On 17 May, the Institute of Public Administration Australia (IPAA) ACT will be hosting the inaugural APS Data Awards, in partnership with the Graduate Data Network (GDN), the Office of the National Data Commissioner (ONDC), the Australian Bureau of Statistics (ABS), and APS Data Profession. Before the event kicks off, we hear from Jenet Connell, Deputy Australian Statistician and Chief Operating Officer, Australian Bureau of Statistics, about the idea behind the awards, the growing value of the data profession, and how managers can help their teams improve their data skills.
We wanted to create an event that celebrates achievements across the data landscape, and highlight innovative and resourceful solutions implemented across the APS which use data to make a difference to the Australian community.
The early impetus for the Data Awards came in 2022 from the ONDC, for an inaugural event to be held in 2023. By request from the ONDC, the Data Profession team at the ABS commenced leading and coordinating the Data Awards program in late 2022 with plans to hold the awards in the evening following the GDN Data Forum. IPAA ACT previously assisted with the delivery of the Graduate Data Forum in 2022, and are now partnering with us to deliver the awards.
The government is increasing its focus on evaluation of programs – clearly, this evaluation will depend on data, and data skills form the basis of good policy development and evaluation. There’s a lot of respect for skills of data professionals, and recognition of the importance of their work is now contributing to a great data culture.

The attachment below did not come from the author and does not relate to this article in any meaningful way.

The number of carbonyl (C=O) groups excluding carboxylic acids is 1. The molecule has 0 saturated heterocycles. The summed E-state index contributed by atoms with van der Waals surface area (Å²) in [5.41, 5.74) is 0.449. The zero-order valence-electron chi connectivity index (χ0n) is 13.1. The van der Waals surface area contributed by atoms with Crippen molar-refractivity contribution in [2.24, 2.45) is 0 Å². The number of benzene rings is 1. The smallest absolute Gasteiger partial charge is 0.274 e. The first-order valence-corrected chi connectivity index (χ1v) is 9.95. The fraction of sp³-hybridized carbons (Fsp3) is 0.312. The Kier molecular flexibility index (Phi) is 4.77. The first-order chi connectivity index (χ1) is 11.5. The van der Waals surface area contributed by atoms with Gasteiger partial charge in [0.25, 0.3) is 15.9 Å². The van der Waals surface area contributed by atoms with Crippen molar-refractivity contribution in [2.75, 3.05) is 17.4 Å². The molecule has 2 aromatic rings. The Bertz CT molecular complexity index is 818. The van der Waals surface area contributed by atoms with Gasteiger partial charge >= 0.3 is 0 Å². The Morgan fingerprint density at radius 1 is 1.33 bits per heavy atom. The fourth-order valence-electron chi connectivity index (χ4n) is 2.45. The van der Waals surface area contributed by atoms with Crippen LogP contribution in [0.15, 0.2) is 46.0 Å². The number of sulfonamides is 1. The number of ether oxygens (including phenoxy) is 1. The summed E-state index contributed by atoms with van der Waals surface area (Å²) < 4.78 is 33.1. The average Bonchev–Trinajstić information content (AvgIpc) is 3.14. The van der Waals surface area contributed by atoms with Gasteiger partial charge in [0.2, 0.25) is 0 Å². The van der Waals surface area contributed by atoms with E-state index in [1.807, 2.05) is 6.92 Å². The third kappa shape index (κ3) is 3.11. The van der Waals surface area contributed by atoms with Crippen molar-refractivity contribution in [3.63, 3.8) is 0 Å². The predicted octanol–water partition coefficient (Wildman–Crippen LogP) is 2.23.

Acknowledging the importance of data, for example through award programs such as the APS Data Awards, and the value of the skills of data professionals will encourage people to see this as a credible and rewarding career pathway. This is critical now that the Data Availability and Transparency Act 2022 and the intergovernmental agreement on data are enabling greater sharing and use of data by and across government – necessitating a broad capability uplift right across the public sector.
I recommend that managers use the Data Capability Framework to identify capability areas relevant to their work, and then consider their team’s strength and development needs. This allows managers to make informed decisions on where to focus development, consider ways to help team members practice a particular skill, and coach and mentor others to broaden proficiency across the team.
Another way for managers to improve the data skills of their team would be to encourage staff to join the Data Profession members’ community platform where they can engage with other data professionals across the APS, participate in events, join communities of practice and access learning resources and other artefacts in the community libraries.
Last but not least, another starting point would be publicly available learning resources – for example, the data literacy modules on the APS Academy website.
A big factor is being able to use data skills to solve interesting problems and contribute in a positive way to Australian society. There’s lots of variety in working with data, and a strong focus on innovation and opportunities for learning.
On top of that, data work also offers people the ability to experiment and be curious in collaborative and in supportive environments with other experienced and engaged data professionals.